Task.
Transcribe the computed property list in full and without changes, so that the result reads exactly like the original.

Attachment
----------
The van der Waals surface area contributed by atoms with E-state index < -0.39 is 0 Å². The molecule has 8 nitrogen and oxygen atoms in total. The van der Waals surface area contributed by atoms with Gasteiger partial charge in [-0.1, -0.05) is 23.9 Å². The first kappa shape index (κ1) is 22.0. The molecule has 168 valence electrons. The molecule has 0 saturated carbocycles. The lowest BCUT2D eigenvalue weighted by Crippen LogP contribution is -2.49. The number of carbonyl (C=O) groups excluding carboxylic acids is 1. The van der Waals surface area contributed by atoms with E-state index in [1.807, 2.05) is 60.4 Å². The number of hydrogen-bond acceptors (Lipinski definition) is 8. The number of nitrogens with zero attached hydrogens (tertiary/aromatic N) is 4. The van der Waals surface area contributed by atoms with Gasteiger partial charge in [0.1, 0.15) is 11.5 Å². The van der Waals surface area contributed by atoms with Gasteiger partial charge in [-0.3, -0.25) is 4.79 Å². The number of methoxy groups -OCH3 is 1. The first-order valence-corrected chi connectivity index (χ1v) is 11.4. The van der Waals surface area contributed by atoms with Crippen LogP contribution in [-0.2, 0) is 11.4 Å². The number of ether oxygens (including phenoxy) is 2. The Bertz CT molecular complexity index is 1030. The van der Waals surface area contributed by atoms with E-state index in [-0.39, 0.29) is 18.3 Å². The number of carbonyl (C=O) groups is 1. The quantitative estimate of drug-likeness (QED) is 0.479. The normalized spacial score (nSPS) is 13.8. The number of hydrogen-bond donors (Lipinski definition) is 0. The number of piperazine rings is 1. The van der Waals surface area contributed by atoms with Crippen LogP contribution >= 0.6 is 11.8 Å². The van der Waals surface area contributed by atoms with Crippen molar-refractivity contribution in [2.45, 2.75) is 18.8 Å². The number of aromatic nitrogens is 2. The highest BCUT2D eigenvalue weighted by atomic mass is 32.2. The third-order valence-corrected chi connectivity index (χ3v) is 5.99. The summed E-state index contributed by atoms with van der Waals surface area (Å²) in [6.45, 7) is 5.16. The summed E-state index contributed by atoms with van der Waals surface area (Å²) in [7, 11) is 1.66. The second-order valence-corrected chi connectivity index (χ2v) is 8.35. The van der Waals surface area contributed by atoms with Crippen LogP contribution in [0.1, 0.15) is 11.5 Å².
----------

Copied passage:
The van der Waals surface area contributed by atoms with E-state index < -0.39 is 0 Å². The molecule has 8 nitrogen and oxygen atoms in total. The van der Waals surface area contributed by atoms with Gasteiger partial charge in [-0.1, -0.05) is 23.9 Å². The first kappa shape index (κ1) is 22.0. The molecule has 168 valence electrons. The molecule has 0 saturated carbocycles. The lowest BCUT2D eigenvalue weighted by Crippen LogP contribution is -2.49. The number of carbonyl (C=O) groups excluding carboxylic acids is 1. The van der Waals surface area contributed by atoms with E-state index in [1.807, 2.05) is 60.4 Å². The number of hydrogen-bond acceptors (Lipinski definition) is 8. The number of nitrogens with zero attached hydrogens (tertiary/aromatic N) is 4. The van der Waals surface area contributed by atoms with Gasteiger partial charge in [0.1, 0.15) is 11.5 Å². The van der Waals surface area contributed by atoms with Gasteiger partial charge in [-0.3, -0.25) is 4.79 Å². The number of methoxy groups -OCH3 is 1. The first-order valence-corrected chi connectivity index (χ1v) is 11.4. The van der Waals surface area contributed by atoms with Crippen LogP contribution in [-0.2, 0) is 11.4 Å². The number of ether oxygens (including phenoxy) is 2. The Bertz CT molecular complexity index is 1030. The van der Waals surface area contributed by atoms with E-state index in [-0.39, 0.29) is 18.3 Å². The number of carbonyl (C=O) groups is 1. The quantitative estimate of drug-likeness (QED) is 0.479. The normalized spacial score (nSPS) is 13.8. The number of hydrogen-bond donors (Lipinski definition) is 0. The number of piperazine rings is 1. The van der Waals surface area contributed by atoms with Crippen LogP contribution >= 0.6 is 11.8 Å². The van der Waals surface area contributed by atoms with Crippen molar-refractivity contribution in [2.45, 2.75) is 18.8 Å². The number of aromatic nitrogens is 2. The highest BCUT2D eigenvalue weighted by atomic mass is 32.2. The third-order valence-corrected chi connectivity index (χ3v) is 5.99. The summed E-state index contributed by atoms with van der Waals surface area (Å²) in [6.45, 7) is 5.16. The summed E-state index contributed by atoms with van der Waals surface area (Å²) in [7, 11) is 1.66. The second-order valence-corrected chi connectivity index (χ2v) is 8.35. The van der Waals surface area contributed by atoms with Crippen LogP contribution in [0.1, 0.15) is 11.5 Å².